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Psalm 115:16


zeldarocks
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My father tries to get around the problem of evil by saying that God has given the Earth to mankind, only able to intervene when invoked by man, he quotes Psalm 115:16 as proof. How do I combat this fundamentalist understanding of the aforementioned Psalm?

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I would ask him about the implications of Vader being Luke's father. How believers interpret their book of fables is irrelevant outside the cult. It doesn't make sense for a non-believer to argue theology and dogma with a believer. That's an internal squabble.

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An almighty deity that can only act when his tiny, fallible creations tell him too????? Wendytwitch.gif

 

Try saying that with the appropriate expression of "just how dumb are you??" on your face.

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"The highest heavens belong to the Lord, but the earth he has given to mankind."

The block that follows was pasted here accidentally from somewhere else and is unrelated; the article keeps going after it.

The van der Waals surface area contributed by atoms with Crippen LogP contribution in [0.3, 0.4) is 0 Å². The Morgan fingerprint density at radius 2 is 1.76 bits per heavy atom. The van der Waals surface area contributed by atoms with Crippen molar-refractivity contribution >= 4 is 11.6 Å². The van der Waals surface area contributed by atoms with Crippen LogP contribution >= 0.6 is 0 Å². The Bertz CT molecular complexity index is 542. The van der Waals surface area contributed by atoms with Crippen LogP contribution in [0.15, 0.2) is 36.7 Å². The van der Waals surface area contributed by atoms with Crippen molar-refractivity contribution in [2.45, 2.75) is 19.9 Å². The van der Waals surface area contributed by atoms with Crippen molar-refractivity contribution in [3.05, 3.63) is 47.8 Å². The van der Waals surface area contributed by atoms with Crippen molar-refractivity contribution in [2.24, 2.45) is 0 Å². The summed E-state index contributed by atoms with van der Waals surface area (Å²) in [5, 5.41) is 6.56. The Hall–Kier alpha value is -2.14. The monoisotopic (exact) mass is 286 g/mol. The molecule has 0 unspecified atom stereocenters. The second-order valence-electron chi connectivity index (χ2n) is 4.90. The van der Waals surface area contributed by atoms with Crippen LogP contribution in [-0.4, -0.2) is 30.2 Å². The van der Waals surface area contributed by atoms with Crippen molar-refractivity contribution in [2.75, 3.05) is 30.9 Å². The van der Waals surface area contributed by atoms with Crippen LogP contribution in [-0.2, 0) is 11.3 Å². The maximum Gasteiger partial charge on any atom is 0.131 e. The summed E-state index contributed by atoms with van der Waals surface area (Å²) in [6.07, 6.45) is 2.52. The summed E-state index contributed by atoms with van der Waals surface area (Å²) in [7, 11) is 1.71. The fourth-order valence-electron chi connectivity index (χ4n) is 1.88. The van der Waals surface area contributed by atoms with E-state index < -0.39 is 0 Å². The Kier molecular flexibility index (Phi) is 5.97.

"The problem of evil is the question of how to reconcile the existence of evil with that of a deity who is omnipotent, omniscient, and omnibenevolent."

 

Your father is implying that God just turned over the running of the earth to the humans. That is not "getting around" the problem of evil, it's describing exactly why it's a problem. If God exists and is as powerful and all-knowing as he is described to be by modern Christians, then he could easily prevent evil even without being asked. That is the problem of evil, and this verse, if it means what your father is implying (that humans get to run the earth), proves that it is, indeed, a problem that can't be gotten around.

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You might try using these:

 

Prov 16:4,9

The Lord hath made all things for himself: yea, even the wicked for the day of evil.

A man's heart deviseth his way: but the Lord directeth his steps.

 

God is in control and he made all things for himself.

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centauri: I really like your quotation of Charles Mackay. But I'm embarrassed to say, I don't know who Charles Mackay is. Could you help me out with that?   bill

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